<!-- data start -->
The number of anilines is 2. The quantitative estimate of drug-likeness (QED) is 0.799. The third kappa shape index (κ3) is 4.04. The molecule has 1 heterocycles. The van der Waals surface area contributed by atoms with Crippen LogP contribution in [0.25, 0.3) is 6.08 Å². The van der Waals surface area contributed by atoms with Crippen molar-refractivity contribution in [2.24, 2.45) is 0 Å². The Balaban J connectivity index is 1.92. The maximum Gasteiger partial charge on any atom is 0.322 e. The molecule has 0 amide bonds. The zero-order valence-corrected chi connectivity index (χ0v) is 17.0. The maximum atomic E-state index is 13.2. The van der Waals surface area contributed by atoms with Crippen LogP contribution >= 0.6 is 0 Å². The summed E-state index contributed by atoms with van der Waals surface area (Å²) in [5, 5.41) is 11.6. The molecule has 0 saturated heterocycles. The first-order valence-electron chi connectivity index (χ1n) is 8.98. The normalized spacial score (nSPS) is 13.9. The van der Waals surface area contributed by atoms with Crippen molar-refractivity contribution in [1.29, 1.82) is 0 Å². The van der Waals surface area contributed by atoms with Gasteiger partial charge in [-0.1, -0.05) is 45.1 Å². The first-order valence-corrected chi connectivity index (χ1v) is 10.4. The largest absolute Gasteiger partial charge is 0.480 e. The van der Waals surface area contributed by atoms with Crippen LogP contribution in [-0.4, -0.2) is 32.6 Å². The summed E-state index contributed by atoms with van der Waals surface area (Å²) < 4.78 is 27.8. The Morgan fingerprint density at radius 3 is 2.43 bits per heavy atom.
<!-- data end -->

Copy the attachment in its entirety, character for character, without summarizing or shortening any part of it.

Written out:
The number of anilines is 2. The quantitative estimate of drug-likeness (QED) is 0.799. The third kappa shape index (κ3) is 4.04. The molecule has 1 heterocycles. The van der Waals surface area contributed by atoms with Crippen LogP contribution in [0.25, 0.3) is 6.08 Å². The van der Waals surface area contributed by atoms with Crippen molar-refractivity contribution in [2.24, 2.45) is 0 Å². The Balaban J connectivity index is 1.92. The maximum Gasteiger partial charge on any atom is 0.322 e. The molecule has 0 amide bonds. The zero-order valence-corrected chi connectivity index (χ0v) is 17.0. The maximum atomic E-state index is 13.2. The van der Waals surface area contributed by atoms with Crippen LogP contribution >= 0.6 is 0 Å². The summed E-state index contributed by atoms with van der Waals surface area (Å²) in [5, 5.41) is 11.6. The molecule has 0 saturated heterocycles. The first-order valence-electron chi connectivity index (χ1n) is 8.98. The normalized spacial score (nSPS) is 13.9. The van der Waals surface area contributed by atoms with Crippen molar-refractivity contribution in [1.29, 1.82) is 0 Å². The van der Waals surface area contributed by atoms with Gasteiger partial charge in [-0.1, -0.05) is 45.1 Å². The first-order valence-corrected chi connectivity index (χ1v) is 10.4. The largest absolute Gasteiger partial charge is 0.480 e. The van der Waals surface area contributed by atoms with Crippen LogP contribution in [-0.4, -0.2) is 32.6 Å². The summed E-state index contributed by atoms with van der Waals surface area (Å²) < 4.78 is 27.8. The Morgan fingerprint density at radius 3 is 2.43 bits per heavy atom.